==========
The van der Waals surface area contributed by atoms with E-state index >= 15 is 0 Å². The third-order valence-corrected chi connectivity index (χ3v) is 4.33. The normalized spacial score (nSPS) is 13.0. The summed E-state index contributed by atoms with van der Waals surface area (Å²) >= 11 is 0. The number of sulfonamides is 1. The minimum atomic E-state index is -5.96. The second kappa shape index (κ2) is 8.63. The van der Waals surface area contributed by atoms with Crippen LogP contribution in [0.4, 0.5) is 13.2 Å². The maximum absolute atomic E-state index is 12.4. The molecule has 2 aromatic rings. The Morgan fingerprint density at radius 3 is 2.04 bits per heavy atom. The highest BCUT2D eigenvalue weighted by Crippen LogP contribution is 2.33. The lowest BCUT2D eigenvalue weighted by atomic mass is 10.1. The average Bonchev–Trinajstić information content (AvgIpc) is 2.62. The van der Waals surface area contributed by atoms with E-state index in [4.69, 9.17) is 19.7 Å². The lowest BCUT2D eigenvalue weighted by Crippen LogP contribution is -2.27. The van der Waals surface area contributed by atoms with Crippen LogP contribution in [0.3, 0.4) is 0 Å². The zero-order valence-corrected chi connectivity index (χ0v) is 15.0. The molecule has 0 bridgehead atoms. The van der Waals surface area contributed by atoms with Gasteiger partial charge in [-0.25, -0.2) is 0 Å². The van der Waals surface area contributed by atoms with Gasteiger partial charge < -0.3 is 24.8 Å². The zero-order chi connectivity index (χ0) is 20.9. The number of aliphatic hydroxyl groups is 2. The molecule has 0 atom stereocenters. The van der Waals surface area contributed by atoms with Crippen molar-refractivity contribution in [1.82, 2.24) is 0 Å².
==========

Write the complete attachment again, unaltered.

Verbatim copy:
The van der Waals surface area contributed by atoms with E-state index >= 15 is 0 Å². The third-order valence-corrected chi connectivity index (χ3v) is 4.33. The normalized spacial score (nSPS) is 13.0. The summed E-state index contributed by atoms with van der Waals surface area (Å²) >= 11 is 0. The number of sulfonamides is 1. The minimum atomic E-state index is -5.96. The second kappa shape index (κ2) is 8.63. The van der Waals surface area contributed by atoms with Crippen LogP contribution in [0.4, 0.5) is 13.2 Å². The maximum absolute atomic E-state index is 12.4. The molecule has 2 aromatic rings. The Morgan fingerprint density at radius 3 is 2.04 bits per heavy atom. The highest BCUT2D eigenvalue weighted by Crippen LogP contribution is 2.33. The lowest BCUT2D eigenvalue weighted by atomic mass is 10.1. The average Bonchev–Trinajstić information content (AvgIpc) is 2.62. The van der Waals surface area contributed by atoms with E-state index in [4.69, 9.17) is 19.7 Å². The lowest BCUT2D eigenvalue weighted by Crippen LogP contribution is -2.27. The van der Waals surface area contributed by atoms with Crippen LogP contribution in [0.3, 0.4) is 0 Å². The zero-order valence-corrected chi connectivity index (χ0v) is 15.0. The molecule has 0 bridgehead atoms. The van der Waals surface area contributed by atoms with Gasteiger partial charge in [-0.25, -0.2) is 0 Å². The van der Waals surface area contributed by atoms with Gasteiger partial charge < -0.3 is 24.8 Å². The zero-order chi connectivity index (χ0) is 20.9. The number of aliphatic hydroxyl groups is 2. The molecule has 0 atom stereocenters. The van der Waals surface area contributed by atoms with Crippen molar-refractivity contribution in [1.82, 2.24) is 0 Å².